The Fed is preparing to unwind a huge chunk of its $4 trillion portfolio of bond securities it began accumulating 10 years ago, part of the measures it took to prevail over a collapsing economy. This past week, the Fed disclosed plans to gradually reduce its holdings of Treasury and mortgage-backed securities (MBS) beginning sometime between September or December.
The monetary policy body was careful to frame the move as a deliberate continuation of the “normalization” policy it announced back in December 2015 when it first began raising the federal fund borrowing rate.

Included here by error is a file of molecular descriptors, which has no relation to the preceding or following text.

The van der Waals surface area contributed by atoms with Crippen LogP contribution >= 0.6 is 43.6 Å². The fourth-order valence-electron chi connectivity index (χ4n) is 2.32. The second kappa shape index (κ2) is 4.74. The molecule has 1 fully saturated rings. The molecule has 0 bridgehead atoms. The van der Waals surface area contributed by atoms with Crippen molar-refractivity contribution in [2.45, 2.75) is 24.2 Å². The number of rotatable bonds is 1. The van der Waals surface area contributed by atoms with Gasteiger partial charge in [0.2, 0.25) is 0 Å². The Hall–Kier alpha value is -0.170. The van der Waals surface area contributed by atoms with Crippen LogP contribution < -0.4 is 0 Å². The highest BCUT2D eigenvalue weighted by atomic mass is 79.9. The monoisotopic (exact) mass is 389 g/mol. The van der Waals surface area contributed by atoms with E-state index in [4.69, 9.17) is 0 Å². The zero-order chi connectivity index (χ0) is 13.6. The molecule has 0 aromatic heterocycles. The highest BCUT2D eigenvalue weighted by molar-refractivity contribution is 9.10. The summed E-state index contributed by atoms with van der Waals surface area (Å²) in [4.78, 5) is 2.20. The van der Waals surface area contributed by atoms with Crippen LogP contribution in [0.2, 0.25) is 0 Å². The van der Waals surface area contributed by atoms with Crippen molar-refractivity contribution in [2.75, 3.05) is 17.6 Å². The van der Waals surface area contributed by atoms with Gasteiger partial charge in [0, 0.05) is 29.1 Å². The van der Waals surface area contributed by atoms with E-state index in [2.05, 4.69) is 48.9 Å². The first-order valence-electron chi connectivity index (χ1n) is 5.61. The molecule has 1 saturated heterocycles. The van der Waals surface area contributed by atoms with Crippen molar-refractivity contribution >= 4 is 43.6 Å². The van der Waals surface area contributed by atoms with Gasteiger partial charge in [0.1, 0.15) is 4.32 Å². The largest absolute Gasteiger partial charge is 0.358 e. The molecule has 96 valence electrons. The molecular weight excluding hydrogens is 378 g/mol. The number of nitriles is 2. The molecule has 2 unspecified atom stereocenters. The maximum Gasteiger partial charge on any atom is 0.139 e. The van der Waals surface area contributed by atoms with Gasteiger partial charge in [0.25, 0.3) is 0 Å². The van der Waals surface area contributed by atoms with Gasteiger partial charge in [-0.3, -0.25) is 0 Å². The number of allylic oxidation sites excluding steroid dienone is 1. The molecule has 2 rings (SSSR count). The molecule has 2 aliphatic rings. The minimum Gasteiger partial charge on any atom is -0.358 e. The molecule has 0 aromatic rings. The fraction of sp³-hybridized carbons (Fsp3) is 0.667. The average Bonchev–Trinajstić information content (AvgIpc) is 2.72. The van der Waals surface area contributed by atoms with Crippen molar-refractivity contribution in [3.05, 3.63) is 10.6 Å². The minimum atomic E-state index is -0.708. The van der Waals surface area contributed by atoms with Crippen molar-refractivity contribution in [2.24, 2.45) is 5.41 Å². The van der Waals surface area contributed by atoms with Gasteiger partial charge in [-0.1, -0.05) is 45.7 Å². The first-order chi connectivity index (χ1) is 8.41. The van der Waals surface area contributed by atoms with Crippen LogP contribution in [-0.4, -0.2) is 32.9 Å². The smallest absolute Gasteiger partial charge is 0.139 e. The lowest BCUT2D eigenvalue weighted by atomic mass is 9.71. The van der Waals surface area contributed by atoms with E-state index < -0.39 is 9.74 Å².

This next move is not without risk. Reducing such a massive amount of securities likely will impact the corresponding interest rate moves planned by the Fed, and could make mortgage-backed securities less attractive to investors than Treasury bonds.
While I am not suggesting we need to panic, we are entering into something never before dealt with. Hang on because it could get bumpy…
Improved Mortgage Performance in First Quarter of 2017
From the OCC:
Performance of first-lien mortgages improved during the first quarter of 2017 compared with a year earlier, according to the Office of the Comptroller of the Currency’s (OCC) quarterly report on mortgages. The OCC Mortgage Metrics Report, First Quarter 2017, showed 95.6 percent of mortgages included in the report were current and performing at the end of the quarter, compared with 94.9 percent a year earlier.